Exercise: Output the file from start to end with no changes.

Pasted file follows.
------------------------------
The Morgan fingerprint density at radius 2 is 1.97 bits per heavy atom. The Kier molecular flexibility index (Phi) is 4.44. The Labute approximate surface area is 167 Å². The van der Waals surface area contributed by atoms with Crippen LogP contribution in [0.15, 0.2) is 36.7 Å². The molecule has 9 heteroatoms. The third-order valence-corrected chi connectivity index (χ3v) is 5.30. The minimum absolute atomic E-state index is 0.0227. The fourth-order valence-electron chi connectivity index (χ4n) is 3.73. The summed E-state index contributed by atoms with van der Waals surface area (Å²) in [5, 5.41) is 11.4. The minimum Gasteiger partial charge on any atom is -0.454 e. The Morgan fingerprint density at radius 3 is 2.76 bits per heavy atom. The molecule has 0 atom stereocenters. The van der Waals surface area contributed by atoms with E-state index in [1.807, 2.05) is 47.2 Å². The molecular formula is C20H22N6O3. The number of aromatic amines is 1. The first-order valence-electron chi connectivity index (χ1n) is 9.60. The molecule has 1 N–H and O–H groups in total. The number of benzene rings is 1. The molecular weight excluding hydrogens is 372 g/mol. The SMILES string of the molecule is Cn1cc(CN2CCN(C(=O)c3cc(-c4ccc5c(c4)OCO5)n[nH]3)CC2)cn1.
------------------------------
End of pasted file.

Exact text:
The Morgan fingerprint density at radius 2 is 1.97 bits per heavy atom. The Kier molecular flexibility index (Phi) is 4.44. The Labute approximate surface area is 167 Å². The van der Waals surface area contributed by atoms with Crippen LogP contribution in [0.15, 0.2) is 36.7 Å². The molecule has 9 heteroatoms. The third-order valence-corrected chi connectivity index (χ3v) is 5.30. The minimum absolute atomic E-state index is 0.0227. The fourth-order valence-electron chi connectivity index (χ4n) is 3.73. The summed E-state index contributed by atoms with van der Waals surface area (Å²) in [5, 5.41) is 11.4. The minimum Gasteiger partial charge on any atom is -0.454 e. The Morgan fingerprint density at radius 3 is 2.76 bits per heavy atom. The molecule has 0 atom stereocenters. The van der Waals surface area contributed by atoms with E-state index in [1.807, 2.05) is 47.2 Å². The molecular formula is C20H22N6O3. The number of aromatic amines is 1. The first-order valence-electron chi connectivity index (χ1n) is 9.60. The molecule has 1 N–H and O–H groups in total. The number of benzene rings is 1. The molecular weight excluding hydrogens is 372 g/mol. The SMILES string of the molecule is Cn1cc(CN2CCN(C(=O)c3cc(-c4ccc5c(c4)OCO5)n[nH]3)CC2)cn1.